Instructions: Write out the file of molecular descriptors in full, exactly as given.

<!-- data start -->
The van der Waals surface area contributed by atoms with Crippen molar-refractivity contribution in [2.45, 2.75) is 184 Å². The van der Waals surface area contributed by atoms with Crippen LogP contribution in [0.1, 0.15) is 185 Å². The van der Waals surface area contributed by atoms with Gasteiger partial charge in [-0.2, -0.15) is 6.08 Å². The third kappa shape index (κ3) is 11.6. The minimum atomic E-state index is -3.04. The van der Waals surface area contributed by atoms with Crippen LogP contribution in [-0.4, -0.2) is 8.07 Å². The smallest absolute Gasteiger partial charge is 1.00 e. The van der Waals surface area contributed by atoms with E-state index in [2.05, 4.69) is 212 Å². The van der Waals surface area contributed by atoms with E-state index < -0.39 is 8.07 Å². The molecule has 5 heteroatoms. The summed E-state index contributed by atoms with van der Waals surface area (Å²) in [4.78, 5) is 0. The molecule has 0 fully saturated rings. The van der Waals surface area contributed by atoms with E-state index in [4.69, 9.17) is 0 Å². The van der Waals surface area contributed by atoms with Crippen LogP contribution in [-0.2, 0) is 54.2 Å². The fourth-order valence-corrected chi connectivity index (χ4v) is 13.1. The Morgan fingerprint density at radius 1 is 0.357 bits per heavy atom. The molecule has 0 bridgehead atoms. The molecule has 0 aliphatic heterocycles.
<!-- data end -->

The van der Waals surface area contributed by atoms with Crippen molar-refractivity contribution in [2.45, 2.75) is 184 Å². The van der Waals surface area contributed by atoms with Crippen LogP contribution in [0.1, 0.15) is 185 Å². The van der Waals surface area contributed by atoms with Gasteiger partial charge in [-0.2, -0.15) is 6.08 Å². The third kappa shape index (κ3) is 11.6. The minimum atomic E-state index is -3.04. The van der Waals surface area contributed by atoms with Crippen LogP contribution in [-0.4, -0.2) is 8.07 Å². The smallest absolute Gasteiger partial charge is 1.00 e. The van der Waals surface area contributed by atoms with E-state index in [2.05, 4.69) is 212 Å². The van der Waals surface area contributed by atoms with E-state index < -0.39 is 8.07 Å². The molecule has 5 heteroatoms. The summed E-state index contributed by atoms with van der Waals surface area (Å²) in [4.78, 5) is 0. The molecule has 0 fully saturated rings. The van der Waals surface area contributed by atoms with E-state index in [4.69, 9.17) is 0 Å². The van der Waals surface area contributed by atoms with Crippen LogP contribution in [-0.2, 0) is 54.2 Å². The fourth-order valence-corrected chi connectivity index (χ4v) is 13.1. The Morgan fingerprint density at radius 1 is 0.357 bits per heavy atom. The molecule has 0 bridgehead atoms. The molecule has 0 aliphatic heterocycles.